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Going Back to School: In the City

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Fed up with accounts of crime and educational blight, Valyncia Lindsey decided to teach at her old elementary school in the District of Columbia.

Washington

Valyncia Lindsey made two moves last year that stunned her family and friends. First, she quit her suburban job as a computer-graphics specialist where she'd worked for eight years to become a teacher. Then Lindsey, fed up with accounts of crime and educational blight in her childhood community, insisted on returning to her old elementary school in the fiscally troubled District of Columbia.

"It may sound corny, but I wanted to do more," Lindsey says. "You need to get people who care back in, and I really cared."

Aside from her midcareer move to education, this 30-something woman stands out for passionately wanting to work in the inner-city rather than a suburb or small town, as do the majority of new teachers.

"Being black, the only way to help is to go back and walk these halls," she adds.

Lindsey took a $5,000-a-year pay cut to join Teach for America, a nonprofit group that sends teachers into underserved communities nationwide. Her only condition in joining: that she teach at Anne Beers Elementary School.

"I was way, way pleased when I got it," Lindsey recalls, "but I didn't know what grade I'd have." She wanted to be placed with one of the higher grades. Instead, she was assigned to the 1st grade. And while keeping the young tykes on task has been a challenge, she says the grade level has worked out fine. "I'm surprised," she says. "I really love it."

And the community returns the affection. Former classmates, many of whom are professionals in the area, congratulate Lindsey on going back to her school and frequently volunteer to visit her class as guest speakers. Even her mom, who taught high school in the District of Columbia for 30 years, drops in to help.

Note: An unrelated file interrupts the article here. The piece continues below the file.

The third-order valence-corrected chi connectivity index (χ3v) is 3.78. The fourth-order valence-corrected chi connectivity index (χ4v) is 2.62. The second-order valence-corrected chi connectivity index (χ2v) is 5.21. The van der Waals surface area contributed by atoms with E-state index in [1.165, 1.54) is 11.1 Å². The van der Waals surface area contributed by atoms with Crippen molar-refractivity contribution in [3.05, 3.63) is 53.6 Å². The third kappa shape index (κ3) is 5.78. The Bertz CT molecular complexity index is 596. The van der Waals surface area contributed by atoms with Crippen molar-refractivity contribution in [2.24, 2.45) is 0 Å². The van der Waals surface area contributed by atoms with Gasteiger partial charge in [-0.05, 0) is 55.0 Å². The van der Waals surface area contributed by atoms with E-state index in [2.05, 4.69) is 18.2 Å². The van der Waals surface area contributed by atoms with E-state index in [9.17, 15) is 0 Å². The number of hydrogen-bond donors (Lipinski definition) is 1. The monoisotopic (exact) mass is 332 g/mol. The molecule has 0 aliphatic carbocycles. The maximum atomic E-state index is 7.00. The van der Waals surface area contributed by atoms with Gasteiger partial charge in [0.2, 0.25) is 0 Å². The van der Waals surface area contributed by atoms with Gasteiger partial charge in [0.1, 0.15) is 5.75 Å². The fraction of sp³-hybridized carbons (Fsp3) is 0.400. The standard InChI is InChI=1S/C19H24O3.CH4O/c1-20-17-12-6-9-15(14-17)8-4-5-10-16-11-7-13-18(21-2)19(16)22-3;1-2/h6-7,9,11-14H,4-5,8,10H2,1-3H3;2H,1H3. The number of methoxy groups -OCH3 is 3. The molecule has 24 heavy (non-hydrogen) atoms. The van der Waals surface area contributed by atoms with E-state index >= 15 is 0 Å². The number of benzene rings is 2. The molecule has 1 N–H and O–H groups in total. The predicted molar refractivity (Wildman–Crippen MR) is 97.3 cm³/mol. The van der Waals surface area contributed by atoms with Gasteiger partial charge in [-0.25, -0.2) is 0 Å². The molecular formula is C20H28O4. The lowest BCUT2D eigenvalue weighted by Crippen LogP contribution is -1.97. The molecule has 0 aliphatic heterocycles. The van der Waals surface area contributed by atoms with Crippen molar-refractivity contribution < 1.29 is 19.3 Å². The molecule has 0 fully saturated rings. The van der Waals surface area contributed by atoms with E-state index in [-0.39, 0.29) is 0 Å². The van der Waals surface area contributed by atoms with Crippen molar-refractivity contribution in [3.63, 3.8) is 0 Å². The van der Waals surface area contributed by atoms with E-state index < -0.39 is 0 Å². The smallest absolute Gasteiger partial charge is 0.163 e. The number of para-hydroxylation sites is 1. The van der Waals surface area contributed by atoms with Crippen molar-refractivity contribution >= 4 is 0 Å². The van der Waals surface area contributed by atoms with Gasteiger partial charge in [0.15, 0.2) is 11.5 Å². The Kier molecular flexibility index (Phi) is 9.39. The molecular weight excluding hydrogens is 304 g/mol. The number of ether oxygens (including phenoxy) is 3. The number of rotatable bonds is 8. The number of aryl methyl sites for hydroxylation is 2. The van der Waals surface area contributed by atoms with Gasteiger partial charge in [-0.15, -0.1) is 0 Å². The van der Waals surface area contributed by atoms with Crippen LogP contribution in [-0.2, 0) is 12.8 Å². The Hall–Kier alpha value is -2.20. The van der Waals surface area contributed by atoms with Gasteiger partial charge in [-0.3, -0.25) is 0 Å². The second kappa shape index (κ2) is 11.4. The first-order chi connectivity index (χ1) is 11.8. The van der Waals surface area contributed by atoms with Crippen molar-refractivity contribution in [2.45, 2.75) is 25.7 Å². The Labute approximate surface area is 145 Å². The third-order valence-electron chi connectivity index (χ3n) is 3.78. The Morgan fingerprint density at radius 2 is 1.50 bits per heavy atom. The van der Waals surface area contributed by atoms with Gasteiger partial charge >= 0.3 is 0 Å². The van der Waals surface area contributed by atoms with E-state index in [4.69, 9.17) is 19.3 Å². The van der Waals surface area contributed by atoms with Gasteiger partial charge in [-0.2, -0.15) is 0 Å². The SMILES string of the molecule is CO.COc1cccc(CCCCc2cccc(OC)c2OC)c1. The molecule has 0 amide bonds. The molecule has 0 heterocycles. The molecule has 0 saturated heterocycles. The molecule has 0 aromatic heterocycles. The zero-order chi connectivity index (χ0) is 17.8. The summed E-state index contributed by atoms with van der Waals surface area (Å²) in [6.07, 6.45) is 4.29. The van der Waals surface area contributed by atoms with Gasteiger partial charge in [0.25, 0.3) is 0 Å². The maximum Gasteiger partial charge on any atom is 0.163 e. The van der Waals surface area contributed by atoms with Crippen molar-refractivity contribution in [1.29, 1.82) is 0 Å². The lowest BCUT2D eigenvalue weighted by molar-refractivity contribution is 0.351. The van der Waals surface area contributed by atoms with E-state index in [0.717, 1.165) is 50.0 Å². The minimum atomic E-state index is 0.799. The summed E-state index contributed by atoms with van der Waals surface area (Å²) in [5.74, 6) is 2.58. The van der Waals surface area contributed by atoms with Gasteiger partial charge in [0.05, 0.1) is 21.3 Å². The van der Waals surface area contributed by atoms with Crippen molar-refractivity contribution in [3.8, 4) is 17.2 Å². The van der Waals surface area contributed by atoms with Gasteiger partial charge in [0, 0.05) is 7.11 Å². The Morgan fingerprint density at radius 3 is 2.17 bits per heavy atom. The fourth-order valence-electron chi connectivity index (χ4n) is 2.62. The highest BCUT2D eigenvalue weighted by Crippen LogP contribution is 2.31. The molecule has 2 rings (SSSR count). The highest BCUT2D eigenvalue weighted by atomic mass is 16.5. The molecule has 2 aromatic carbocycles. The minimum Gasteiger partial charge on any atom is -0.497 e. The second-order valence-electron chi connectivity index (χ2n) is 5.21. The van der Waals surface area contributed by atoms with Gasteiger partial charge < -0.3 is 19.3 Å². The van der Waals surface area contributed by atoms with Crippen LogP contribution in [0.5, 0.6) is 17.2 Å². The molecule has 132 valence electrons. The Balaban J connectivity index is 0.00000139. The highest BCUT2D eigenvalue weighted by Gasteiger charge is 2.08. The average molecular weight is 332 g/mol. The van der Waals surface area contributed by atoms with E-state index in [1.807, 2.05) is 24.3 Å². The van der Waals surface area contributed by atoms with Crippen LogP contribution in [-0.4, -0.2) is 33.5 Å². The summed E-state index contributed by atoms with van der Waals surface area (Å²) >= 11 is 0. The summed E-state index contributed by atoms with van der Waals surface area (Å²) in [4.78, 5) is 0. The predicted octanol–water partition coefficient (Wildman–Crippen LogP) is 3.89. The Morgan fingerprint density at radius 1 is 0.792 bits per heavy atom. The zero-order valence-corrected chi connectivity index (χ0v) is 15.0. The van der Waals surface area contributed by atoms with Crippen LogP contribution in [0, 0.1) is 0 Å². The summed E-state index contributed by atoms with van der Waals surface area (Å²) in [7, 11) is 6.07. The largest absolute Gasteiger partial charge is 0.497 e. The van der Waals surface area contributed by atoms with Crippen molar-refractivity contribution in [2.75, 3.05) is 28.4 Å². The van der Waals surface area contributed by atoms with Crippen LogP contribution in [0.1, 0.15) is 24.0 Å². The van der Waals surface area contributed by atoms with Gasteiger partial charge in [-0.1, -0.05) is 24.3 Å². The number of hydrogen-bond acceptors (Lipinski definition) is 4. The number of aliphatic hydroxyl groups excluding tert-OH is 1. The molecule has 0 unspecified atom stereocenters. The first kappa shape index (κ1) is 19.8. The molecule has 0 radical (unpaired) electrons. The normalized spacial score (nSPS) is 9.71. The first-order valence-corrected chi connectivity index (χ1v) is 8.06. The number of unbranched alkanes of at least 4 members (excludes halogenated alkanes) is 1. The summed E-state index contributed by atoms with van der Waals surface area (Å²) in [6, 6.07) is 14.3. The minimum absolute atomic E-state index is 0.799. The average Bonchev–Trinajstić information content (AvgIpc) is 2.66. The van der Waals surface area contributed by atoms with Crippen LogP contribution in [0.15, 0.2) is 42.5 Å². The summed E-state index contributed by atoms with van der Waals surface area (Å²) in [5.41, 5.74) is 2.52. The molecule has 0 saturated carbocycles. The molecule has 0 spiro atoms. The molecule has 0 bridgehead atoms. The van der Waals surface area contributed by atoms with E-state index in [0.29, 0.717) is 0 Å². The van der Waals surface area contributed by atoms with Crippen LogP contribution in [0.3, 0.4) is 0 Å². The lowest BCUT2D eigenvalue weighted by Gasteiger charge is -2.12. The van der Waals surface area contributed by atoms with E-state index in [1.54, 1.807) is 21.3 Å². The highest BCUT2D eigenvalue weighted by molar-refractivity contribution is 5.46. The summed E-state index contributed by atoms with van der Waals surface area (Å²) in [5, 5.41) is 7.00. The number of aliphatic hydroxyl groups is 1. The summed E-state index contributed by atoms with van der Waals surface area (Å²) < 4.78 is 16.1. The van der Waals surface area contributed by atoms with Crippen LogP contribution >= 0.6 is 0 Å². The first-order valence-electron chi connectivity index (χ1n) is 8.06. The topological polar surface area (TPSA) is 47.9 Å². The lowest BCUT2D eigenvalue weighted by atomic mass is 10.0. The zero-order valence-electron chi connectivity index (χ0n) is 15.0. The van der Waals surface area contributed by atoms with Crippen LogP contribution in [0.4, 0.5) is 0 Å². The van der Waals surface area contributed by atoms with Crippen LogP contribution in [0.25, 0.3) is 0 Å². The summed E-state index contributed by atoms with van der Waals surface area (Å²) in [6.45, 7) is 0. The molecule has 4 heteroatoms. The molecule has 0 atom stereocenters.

Her principal, Constant Hollingsworth, laments the fact that more graduates from city schools don't return as Lindsey did. "Those teachers have an extra special interest in wanting to give back to the community and give something special to children to help them succeed," she says.

The tirelessly upbeat Lindsey, for example, is one of a few teachers mingling with parents in front of the school at the end of the day. She tells an elderly woman that her granddaughter had acted up in class. The woman explains that the girl forgot to take her medicine but thanks her for the information all the same. A young mother asks Lindsey about her son's behavior. Lindsey shakes her head sternly and reports, "He could have been better."

At nearby Ballou Senior High School, a similar story is unfolding. Noel Cyrus, a former standout athlete at Ballou, has volunteered to coach the school's track team for the past seven years while working as an insurance salesman.

"I found that coaching became addictive," Cyrus says. "I started spending so much time with students that I was neglecting my business."

After winning six District of Columbia high school track championships, Cyrus began to wonder if he could have the same kind of success in the classroom. So two years ago, the 37-year-old bachelor jumped into teaching full-time, giving up the chance to make $2,000 in one night on a big sale for $50-a-day substitute teaching jobs. Last fall, his alma mater offered him a full-time job as a business teacher, granting him a one-year probationary period to earn his teaching credentials.

As a longtime resident, Cyrus says the neighborhood's negative stereotypes have always bothered him. He also worries how those images affect his students. After two female Ballou students were murdered last spring, for instance, Cyrus felt the media tried to link the deaths to the school, even without an apparent connection.

"Somehow, it seems like if anything happens nearby, they try to attach it to Ballou High," says Cyrus, who is unawareof any shooting ever on the school's grounds. "As bad as they try to portray our school, the kids are just as good as any other students."

Cyrus urges his former athletes, most of whom went on to college, to return and share their experiences outside the nation's capital.

"We can win lots of championships, but the best feeling I get is around Thanksgiving and Christmas when they show up and spend time with my teams," Cyrus says. "It's the greatest feeling in the world. I wouldn't trade it for a million or two million dollars. And I mean it."

--ROBERT C. JOHNSTON

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